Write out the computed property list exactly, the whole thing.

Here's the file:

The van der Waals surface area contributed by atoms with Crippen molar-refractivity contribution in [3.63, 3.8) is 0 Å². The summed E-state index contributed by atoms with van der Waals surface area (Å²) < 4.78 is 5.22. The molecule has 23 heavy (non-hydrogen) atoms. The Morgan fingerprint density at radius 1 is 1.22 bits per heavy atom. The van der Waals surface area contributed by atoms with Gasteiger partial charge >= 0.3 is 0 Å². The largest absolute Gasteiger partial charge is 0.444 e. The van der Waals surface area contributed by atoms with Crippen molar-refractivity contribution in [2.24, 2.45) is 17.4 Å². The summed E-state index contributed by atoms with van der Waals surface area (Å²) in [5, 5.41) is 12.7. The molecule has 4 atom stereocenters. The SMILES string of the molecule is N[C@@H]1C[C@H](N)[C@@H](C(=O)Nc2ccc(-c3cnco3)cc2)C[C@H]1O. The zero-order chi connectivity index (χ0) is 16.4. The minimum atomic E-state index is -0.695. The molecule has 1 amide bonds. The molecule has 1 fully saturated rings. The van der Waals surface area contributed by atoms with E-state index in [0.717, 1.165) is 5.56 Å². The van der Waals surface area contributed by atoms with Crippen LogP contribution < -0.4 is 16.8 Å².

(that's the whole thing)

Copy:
The van der Waals surface area contributed by atoms with Crippen molar-refractivity contribution in [3.63, 3.8) is 0 Å². The summed E-state index contributed by atoms with van der Waals surface area (Å²) < 4.78 is 5.22. The molecule has 23 heavy (non-hydrogen) atoms. The Morgan fingerprint density at radius 1 is 1.22 bits per heavy atom. The van der Waals surface area contributed by atoms with Gasteiger partial charge >= 0.3 is 0 Å². The largest absolute Gasteiger partial charge is 0.444 e. The van der Waals surface area contributed by atoms with Crippen molar-refractivity contribution in [2.24, 2.45) is 17.4 Å². The summed E-state index contributed by atoms with van der Waals surface area (Å²) in [5, 5.41) is 12.7. The molecule has 4 atom stereocenters. The SMILES string of the molecule is N[C@@H]1C[C@H](N)[C@@H](C(=O)Nc2ccc(-c3cnco3)cc2)C[C@H]1O. The zero-order chi connectivity index (χ0) is 16.4. The minimum atomic E-state index is -0.695. The molecule has 1 amide bonds. The molecule has 1 fully saturated rings. The van der Waals surface area contributed by atoms with E-state index in [0.717, 1.165) is 5.56 Å². The van der Waals surface area contributed by atoms with Crippen LogP contribution < -0.4 is 16.8 Å².